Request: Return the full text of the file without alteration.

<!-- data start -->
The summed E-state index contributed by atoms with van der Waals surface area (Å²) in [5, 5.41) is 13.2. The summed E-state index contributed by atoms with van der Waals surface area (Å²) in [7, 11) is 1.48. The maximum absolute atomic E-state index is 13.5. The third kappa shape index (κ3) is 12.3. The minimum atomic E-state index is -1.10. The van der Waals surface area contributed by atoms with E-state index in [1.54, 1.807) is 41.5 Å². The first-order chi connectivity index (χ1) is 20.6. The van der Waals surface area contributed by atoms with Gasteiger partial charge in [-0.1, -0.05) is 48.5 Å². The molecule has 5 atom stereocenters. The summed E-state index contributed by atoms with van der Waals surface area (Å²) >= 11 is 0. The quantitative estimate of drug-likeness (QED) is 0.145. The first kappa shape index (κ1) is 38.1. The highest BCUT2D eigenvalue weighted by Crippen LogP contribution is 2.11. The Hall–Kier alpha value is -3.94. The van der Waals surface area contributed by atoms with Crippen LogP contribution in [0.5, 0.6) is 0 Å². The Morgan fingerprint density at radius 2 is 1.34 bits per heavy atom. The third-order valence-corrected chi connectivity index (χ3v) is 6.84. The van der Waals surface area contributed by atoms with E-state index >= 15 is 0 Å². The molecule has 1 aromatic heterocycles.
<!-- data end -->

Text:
The summed E-state index contributed by atoms with van der Waals surface area (Å²) in [5, 5.41) is 13.2. The summed E-state index contributed by atoms with van der Waals surface area (Å²) in [7, 11) is 1.48. The maximum absolute atomic E-state index is 13.5. The third kappa shape index (κ3) is 12.3. The minimum atomic E-state index is -1.10. The van der Waals surface area contributed by atoms with E-state index in [1.54, 1.807) is 41.5 Å². The first-order chi connectivity index (χ1) is 20.6. The van der Waals surface area contributed by atoms with Gasteiger partial charge in [-0.1, -0.05) is 48.5 Å². The molecule has 5 atom stereocenters. The summed E-state index contributed by atoms with van der Waals surface area (Å²) >= 11 is 0. The quantitative estimate of drug-likeness (QED) is 0.145. The first kappa shape index (κ1) is 38.1. The highest BCUT2D eigenvalue weighted by Crippen LogP contribution is 2.11. The Hall–Kier alpha value is -3.94. The van der Waals surface area contributed by atoms with Crippen LogP contribution in [0.5, 0.6) is 0 Å². The Morgan fingerprint density at radius 2 is 1.34 bits per heavy atom. The third-order valence-corrected chi connectivity index (χ3v) is 6.84. The van der Waals surface area contributed by atoms with E-state index >= 15 is 0 Å². The molecule has 1 aromatic heterocycles.